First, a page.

New Prop 65 Regulations for Residential Rental Properties Burdens Property Managers
The Office of Environmental Health Hazard Assessment (OEHHA) has promulgated two related warning regulations for commercial and residential property owners.
The first regulation which took effect on August 30, 2018, requires that businesses with 10 or more employees provide “clear and reasonable” warnings to people entering their properties if they could be exposed to chemicals listed as carcinogens or reproductive or developmental toxicants.
The most recent regulation took effect on July 1, 2019. It requires residential rental property owners to provide new warnings to occupants. This regulation applies to houses, apartments, condominiums, duplexes, triplexes and other residential properties except for hotels.
Warnings Must be conveyed to Each Adult Occupant
In the previous requirement, residential property owners could post warnings on the property to inform tenants of their exposure to chemicals listed under Prop 65 as carcinogens or can cause reproductive harm.
The new regulation requires that a landlord provide “each known adult occupant” direct notice of the exposure through the lease, an email or through a letter “at the time of renting, leasing…and each year thereafter.
The regulation provides property owners with guidelines, including “safe harbor” language and content, to use in the warning to tenants as follows:
- The word “WARNING” in bold capital letters with this warning symbol.
- The notice must inform tenants that they can talk to the property owner about the details (how and when) of the exposure to harmful chemicals.
- Identify the sources of exposure (e.g. fireplaces, building materials) in the rental property.
- Identify the harmful chemicals and the risk involved (reproductive harm or cancer).
Additional Warnings Requirements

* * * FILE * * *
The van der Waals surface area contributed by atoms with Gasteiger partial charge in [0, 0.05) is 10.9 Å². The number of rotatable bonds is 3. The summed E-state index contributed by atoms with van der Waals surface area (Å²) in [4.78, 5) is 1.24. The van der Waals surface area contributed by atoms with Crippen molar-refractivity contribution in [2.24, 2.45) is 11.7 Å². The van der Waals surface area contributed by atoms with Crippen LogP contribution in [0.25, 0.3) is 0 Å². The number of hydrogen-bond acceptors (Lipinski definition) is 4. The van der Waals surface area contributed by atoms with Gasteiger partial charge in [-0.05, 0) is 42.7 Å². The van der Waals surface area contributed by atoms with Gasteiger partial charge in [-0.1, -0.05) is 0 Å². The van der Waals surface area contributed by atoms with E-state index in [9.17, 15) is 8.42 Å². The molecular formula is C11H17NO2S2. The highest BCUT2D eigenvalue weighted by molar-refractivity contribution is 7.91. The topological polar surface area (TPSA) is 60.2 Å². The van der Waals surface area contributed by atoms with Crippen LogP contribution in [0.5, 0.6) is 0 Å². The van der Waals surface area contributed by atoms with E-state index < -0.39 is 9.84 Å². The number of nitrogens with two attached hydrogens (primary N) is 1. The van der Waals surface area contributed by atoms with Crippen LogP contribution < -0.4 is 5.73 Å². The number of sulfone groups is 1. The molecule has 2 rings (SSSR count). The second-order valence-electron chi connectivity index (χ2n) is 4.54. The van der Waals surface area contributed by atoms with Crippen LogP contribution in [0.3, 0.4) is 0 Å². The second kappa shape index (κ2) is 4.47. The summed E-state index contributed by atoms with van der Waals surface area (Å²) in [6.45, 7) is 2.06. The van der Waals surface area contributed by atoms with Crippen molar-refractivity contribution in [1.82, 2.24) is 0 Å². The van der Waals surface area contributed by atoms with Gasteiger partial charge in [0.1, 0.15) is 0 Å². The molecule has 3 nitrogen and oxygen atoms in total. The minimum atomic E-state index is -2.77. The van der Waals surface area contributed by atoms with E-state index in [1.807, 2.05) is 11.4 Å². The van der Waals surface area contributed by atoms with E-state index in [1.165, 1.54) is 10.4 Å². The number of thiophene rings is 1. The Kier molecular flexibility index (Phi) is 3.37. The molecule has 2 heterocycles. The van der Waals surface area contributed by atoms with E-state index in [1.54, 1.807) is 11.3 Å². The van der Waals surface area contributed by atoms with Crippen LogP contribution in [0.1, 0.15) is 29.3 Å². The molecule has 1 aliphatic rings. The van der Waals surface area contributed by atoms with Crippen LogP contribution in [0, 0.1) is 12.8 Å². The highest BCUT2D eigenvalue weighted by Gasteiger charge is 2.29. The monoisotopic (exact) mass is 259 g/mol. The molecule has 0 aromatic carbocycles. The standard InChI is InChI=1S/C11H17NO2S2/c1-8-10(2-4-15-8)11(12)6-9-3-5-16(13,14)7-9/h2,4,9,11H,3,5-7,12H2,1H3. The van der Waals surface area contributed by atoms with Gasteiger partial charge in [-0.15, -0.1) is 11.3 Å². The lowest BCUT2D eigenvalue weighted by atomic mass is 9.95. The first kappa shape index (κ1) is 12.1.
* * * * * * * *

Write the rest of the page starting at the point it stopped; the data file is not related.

In addition to the direct notice, landlords are still required to post signs to provide tenants with warnings posted in enclosed parking facilities and designated smoking areas.
The Duties of Landlords and Property Managers are Vague and Ambiguous
There are concerns regarding the warning requirement that occupants may “talk to your landlord or the building owner about how and when you could be exposed to these chemicals in your building”.
The requirement is not clear as to the scope or coverage of information that the landlord should provide. It is not clear what would be considered as incomplete or vague advice by the landlord. Because the most recent regulation requires that the landlord must identify the “source of the alleged exposure.” it is unclear how far their duty to warn goes. What is crystal clear is that the residential regulation needs revision to clarify and amend the regulation for property owners and tenants.
In addition, the regulation requires that the landlord must identify the “source of exposure.” However, it is not clear how specific or detailed a property owner must identify the source of exposure.
To comply with the new Prop 65 residential property regulation owners may consider modifying their lease agreements starting on July 1, 2019, and ensure they include the required Prop 65 notice. They should also prepare their annual Prop 65 notices to tenants at their earliest convenience.